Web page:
Tag: Seventh Circuit

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Expounding on Arbitrability: The Seventh Circuit Joins the Growing Ranks of Circuit Courts Finding that Courts Presumptively Decide the Availability of Class Arbitration
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The Door May Be Open, but the Ride Isn’t Free: Seventh Circuit Allows Data Breach Class Action to Survive Pleading Stage but Signals Tough Road Ahead for Plaintiffs

Expounding on Arbitrability: The Seventh Circuit Joins the Growing Ranks of Circuit Courts Finding that Courts Presumptively Decide the Availability of Class Arbitration

By Andrew C. GlassRobert W. Sparkes, IIIElma DelicRoger L. Smerage

The U.S. Supreme Court has issued numerous decisions over the past decade addressing arbitration agreements. [1] In one of the Roberts Court’s first forays into the arbitration arena, the Court held that class or collective arbitration is only available where the parties have affirmatively agreed to resolve their disputes through such procedures. [2] But who determines whether the parties have so agreed — a court or an arbitrator?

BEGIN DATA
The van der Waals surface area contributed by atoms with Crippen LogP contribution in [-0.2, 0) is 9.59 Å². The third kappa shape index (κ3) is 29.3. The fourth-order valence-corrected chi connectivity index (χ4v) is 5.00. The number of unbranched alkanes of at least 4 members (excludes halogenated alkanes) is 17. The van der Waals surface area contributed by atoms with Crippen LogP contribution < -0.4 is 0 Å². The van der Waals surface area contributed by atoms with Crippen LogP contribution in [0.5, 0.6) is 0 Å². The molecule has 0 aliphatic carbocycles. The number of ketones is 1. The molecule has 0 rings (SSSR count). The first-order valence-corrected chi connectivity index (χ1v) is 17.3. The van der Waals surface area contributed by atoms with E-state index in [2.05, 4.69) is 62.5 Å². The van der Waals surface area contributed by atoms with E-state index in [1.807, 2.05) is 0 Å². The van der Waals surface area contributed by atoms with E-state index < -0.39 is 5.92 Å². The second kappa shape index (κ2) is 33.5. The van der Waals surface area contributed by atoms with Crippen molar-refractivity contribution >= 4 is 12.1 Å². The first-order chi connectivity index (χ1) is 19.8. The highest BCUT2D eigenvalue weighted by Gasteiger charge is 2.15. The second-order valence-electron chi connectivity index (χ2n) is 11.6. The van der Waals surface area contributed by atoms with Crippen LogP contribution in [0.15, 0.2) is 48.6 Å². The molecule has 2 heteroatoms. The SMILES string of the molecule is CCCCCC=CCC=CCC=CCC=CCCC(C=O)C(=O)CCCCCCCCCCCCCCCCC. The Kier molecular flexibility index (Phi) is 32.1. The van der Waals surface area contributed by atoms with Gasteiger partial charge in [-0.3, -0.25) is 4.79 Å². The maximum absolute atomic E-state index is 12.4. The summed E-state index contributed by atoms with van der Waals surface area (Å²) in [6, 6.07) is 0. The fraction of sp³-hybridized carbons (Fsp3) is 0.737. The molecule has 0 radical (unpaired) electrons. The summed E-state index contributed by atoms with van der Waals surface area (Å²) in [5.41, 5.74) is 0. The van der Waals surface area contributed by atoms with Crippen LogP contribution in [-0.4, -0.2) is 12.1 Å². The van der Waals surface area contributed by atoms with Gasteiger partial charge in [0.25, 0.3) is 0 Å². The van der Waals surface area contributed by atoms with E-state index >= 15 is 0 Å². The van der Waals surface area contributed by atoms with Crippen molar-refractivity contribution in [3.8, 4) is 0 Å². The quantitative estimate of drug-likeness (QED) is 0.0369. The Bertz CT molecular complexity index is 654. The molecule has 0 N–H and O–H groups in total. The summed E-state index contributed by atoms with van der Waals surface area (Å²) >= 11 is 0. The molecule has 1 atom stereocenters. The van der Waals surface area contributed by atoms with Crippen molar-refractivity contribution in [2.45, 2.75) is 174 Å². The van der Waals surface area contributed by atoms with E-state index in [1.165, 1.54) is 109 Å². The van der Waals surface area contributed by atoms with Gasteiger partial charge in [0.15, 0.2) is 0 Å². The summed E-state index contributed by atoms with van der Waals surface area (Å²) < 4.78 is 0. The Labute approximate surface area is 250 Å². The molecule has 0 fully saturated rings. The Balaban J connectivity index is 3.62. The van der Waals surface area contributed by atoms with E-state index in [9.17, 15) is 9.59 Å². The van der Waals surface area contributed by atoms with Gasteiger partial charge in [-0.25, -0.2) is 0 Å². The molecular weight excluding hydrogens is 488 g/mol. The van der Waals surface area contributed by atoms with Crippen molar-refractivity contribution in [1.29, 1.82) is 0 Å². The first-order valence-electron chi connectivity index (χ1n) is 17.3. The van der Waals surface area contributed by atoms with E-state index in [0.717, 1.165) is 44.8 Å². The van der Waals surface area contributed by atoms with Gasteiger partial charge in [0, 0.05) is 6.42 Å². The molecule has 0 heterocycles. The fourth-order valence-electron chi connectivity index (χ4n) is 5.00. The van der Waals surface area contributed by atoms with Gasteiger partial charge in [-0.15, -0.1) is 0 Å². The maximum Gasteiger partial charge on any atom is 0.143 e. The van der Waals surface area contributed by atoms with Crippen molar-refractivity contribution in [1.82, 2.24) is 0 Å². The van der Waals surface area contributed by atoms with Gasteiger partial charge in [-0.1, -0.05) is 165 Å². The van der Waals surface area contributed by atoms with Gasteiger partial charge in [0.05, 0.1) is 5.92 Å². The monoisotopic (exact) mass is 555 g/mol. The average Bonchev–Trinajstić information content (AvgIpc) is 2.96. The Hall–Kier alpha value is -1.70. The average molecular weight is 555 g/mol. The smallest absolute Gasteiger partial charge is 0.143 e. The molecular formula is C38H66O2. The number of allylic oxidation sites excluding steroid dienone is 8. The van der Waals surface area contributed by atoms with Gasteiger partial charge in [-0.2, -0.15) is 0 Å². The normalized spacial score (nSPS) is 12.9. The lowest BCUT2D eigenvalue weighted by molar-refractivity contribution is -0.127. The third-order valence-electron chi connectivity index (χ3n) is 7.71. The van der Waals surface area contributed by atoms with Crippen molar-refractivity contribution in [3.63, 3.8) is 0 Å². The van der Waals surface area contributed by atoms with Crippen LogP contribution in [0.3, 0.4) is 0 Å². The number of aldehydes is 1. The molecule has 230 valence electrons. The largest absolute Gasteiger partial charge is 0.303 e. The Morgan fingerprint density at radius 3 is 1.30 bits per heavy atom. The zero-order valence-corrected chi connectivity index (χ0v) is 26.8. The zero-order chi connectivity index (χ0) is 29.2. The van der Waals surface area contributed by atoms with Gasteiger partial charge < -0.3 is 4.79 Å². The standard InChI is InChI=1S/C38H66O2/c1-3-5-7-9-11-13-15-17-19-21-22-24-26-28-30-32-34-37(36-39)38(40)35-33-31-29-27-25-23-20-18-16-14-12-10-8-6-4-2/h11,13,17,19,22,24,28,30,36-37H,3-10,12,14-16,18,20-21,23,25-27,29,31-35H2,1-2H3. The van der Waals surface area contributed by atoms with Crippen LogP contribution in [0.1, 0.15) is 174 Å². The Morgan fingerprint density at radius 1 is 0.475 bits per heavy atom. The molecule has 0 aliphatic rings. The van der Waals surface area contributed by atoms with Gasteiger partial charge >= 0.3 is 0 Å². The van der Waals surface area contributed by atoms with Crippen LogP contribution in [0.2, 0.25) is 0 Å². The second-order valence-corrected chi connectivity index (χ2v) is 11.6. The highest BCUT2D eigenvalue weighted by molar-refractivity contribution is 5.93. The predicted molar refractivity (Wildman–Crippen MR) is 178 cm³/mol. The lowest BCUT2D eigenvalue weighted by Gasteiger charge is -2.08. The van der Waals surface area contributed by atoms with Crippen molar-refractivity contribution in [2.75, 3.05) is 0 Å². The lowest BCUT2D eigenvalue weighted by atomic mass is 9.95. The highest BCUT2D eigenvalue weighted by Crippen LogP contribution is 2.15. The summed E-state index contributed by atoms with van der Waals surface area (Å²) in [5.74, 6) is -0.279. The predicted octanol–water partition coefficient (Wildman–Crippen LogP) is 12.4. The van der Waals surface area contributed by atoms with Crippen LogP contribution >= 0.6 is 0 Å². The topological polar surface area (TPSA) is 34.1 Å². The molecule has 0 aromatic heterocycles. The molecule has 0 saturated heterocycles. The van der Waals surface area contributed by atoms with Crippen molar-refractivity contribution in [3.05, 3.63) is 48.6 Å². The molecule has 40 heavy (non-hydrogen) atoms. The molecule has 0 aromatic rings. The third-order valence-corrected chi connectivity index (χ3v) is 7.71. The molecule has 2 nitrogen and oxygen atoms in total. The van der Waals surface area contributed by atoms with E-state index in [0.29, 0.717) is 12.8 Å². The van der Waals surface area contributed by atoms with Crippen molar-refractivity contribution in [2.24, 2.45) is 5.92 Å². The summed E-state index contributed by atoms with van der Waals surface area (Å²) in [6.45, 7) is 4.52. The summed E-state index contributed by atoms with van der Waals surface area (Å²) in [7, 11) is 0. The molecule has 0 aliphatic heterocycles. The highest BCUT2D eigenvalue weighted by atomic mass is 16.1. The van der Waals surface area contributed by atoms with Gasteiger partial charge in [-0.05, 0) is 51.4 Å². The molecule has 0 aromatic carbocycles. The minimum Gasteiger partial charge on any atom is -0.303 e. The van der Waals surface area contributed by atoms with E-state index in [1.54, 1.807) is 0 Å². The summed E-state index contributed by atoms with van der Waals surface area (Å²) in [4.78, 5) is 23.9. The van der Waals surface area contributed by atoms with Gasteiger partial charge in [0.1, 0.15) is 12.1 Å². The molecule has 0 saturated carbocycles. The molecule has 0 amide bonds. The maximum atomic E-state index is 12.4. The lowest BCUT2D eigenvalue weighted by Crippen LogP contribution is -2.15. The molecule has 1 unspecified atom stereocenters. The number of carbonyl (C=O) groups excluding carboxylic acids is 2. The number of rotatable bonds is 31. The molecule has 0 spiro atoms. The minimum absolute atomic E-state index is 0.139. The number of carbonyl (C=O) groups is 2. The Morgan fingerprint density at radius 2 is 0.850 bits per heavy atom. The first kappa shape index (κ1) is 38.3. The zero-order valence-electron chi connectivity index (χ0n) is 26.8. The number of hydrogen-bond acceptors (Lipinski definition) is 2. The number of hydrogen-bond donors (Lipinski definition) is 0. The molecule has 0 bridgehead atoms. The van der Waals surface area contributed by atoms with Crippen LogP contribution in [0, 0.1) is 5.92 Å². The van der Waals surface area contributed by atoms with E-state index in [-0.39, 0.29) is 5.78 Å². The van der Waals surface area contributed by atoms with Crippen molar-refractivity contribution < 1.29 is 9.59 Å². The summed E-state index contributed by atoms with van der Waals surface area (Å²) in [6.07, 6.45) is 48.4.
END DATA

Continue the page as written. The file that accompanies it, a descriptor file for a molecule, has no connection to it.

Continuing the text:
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The Door May Be Open, but the Ride Isn’t Free: Seventh Circuit Allows Data Breach Class Action to Survive Pleading Stage but Signals Tough Road Ahead for Plaintiffs

By Andrew C. Glass, David D. Christensen, and Matthew N. Lowe

In Dieffenbach v. Barnes & Noble, Inc.,[1] the Seventh Circuit allowed a data breach class action to survive the pleadings stage, including a challenge to the plaintiffs’ standing.  At the same time, the Court indicated that the plaintiffs may have a tough time proving their claims on the merits or establishing that class certification is warranted.  That warning may put the brakes on this action as well as others brought on a similar theory of liability.

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